Chicago’s City Limits: Defined by Film

How can film evoke an authentic experience of a city? In movies, so many locations are defined for the viewers through architectural reminders. A sweeping shot of the Empire State Building indicates a story about New York City.  A dark descent onto sprawling shimmering city lights may introduce a Hollywood noir.  Chicago has its own landmarks; the Willis Tower, Wrigley Field, and the river wrapping through Michigan Avenue are familiar reminders of Chicago’s grandeur.  But what about the moments defined by the spirit of the people who live here? These experiences are essential to the city as a contribution to it’s fundamentally active and ever-changing influence; a lively street, a quiet discussion in a church, an indie rock show.  The following movies recall moments that define Chicago, both for those who love the movies and for the citizens who have embraced these films as part of their city’s identity.


Blues Brothers

Blues Brothers is always the first name that comes to mind when linking the city of Chicago to its film history. One of my favorite scenes in Blues Brothers is when Jake and Elwood meander down to Maxwell Street to enjoy some of the local blues and eat at Soul Food Cafe.  In fact, the woman and girl hanging in the window above the Soul Food Cafe were the family of Nate who owned the real Nate’s Deli, a Maxwell Street establishment. Today no original buildings shot in this sequence exist as they appear in the film – for more on Maxwell street check out Blues Brother Central and Maxwell Street.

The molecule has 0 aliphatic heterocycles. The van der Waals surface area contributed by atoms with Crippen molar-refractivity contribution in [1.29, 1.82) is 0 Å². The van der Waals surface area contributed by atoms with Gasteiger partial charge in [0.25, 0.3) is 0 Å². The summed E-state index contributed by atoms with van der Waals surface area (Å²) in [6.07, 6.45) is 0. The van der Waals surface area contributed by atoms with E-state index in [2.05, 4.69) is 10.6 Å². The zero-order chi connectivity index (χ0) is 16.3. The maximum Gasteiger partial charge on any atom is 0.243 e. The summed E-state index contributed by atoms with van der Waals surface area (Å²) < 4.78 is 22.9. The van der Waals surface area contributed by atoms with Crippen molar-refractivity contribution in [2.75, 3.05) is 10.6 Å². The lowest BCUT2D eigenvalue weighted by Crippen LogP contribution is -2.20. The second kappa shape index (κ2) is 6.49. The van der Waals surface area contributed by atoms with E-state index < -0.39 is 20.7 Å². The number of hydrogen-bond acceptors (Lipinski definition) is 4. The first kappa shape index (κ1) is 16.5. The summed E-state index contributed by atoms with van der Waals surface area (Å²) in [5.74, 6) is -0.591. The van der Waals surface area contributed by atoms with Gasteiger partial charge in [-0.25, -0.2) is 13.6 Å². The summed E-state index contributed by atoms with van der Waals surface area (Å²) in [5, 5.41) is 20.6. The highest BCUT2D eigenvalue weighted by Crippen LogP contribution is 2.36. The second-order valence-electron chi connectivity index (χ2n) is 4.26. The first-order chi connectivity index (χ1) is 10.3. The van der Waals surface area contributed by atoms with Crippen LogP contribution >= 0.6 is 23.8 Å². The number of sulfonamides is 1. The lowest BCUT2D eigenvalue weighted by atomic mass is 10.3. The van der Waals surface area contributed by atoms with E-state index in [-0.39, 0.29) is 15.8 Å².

The Untouchables

It’s no secret that Chicago has a notorious gangster past. But out of all this mythology surrounding the city’s seedy elements, The Untouchables always reigns as the best movie about this history. Many moments were filmed in historic buildings around the city, such as the Chicago Theatre and Union Station. One of the most remarkable uses of location in the film is at Our Lady of Sorrows Basilica, when Sean Connery’s character utters the famous lines, “He sends one of yours to the hospital, you send one of his to the morgue. That’s the Chicago way.”


High Fidelity

This is authentic Chicago indie at its finest. Rob Gordon (John Cusack) is the aged-out owner of a failing record store who wanders around the city dripping with hopeless romantic heartbreak.

His apartment is a quintessentially Chicago. Gordon wears a t-shirt from the indie label Wax Trax! and he attends a film at the art-house Music Box Theatre. Throughout the film, there are posters for local bands like Urge Overkill and US Maple. In addition to all of the real venues used in the film, the movie captures the spirit of the Wicker Park neighborhood in the late 90’s.